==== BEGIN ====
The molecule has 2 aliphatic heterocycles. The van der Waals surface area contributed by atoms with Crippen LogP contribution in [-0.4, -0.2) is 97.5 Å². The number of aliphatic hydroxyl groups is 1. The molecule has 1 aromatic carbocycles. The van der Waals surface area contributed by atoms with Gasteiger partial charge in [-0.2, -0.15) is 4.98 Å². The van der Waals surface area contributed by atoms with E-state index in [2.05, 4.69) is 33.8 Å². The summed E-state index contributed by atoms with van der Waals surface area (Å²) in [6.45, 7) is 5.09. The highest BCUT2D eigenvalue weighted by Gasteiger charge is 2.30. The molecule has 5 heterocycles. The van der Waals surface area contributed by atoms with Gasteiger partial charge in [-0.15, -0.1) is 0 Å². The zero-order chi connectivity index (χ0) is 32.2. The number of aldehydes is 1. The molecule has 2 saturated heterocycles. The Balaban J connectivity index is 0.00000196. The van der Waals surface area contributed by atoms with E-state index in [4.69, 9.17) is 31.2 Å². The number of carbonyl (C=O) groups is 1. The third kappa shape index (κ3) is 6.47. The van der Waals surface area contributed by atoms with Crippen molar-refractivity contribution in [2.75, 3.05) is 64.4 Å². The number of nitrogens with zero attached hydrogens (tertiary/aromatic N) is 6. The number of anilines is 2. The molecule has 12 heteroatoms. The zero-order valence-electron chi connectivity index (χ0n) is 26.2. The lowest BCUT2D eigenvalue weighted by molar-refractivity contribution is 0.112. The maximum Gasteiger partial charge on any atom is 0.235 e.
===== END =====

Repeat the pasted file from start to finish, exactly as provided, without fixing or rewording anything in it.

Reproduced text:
The molecule has 2 aliphatic heterocycles. The van der Waals surface area contributed by atoms with Crippen LogP contribution in [-0.4, -0.2) is 97.5 Å². The number of aliphatic hydroxyl groups is 1. The molecule has 1 aromatic carbocycles. The van der Waals surface area contributed by atoms with Gasteiger partial charge in [-0.2, -0.15) is 4.98 Å². The van der Waals surface area contributed by atoms with E-state index in [2.05, 4.69) is 33.8 Å². The summed E-state index contributed by atoms with van der Waals surface area (Å²) in [6.45, 7) is 5.09. The highest BCUT2D eigenvalue weighted by Gasteiger charge is 2.30. The molecule has 5 heterocycles. The van der Waals surface area contributed by atoms with Gasteiger partial charge in [-0.15, -0.1) is 0 Å². The zero-order chi connectivity index (χ0) is 32.2. The number of aldehydes is 1. The molecule has 2 saturated heterocycles. The Balaban J connectivity index is 0.00000196. The van der Waals surface area contributed by atoms with E-state index in [4.69, 9.17) is 31.2 Å². The number of carbonyl (C=O) groups is 1. The third kappa shape index (κ3) is 6.47. The van der Waals surface area contributed by atoms with Crippen molar-refractivity contribution in [2.75, 3.05) is 64.4 Å². The number of nitrogens with zero attached hydrogens (tertiary/aromatic N) is 6. The number of anilines is 2. The molecule has 12 heteroatoms. The zero-order valence-electron chi connectivity index (χ0n) is 26.2. The lowest BCUT2D eigenvalue weighted by molar-refractivity contribution is 0.112. The maximum Gasteiger partial charge on any atom is 0.235 e.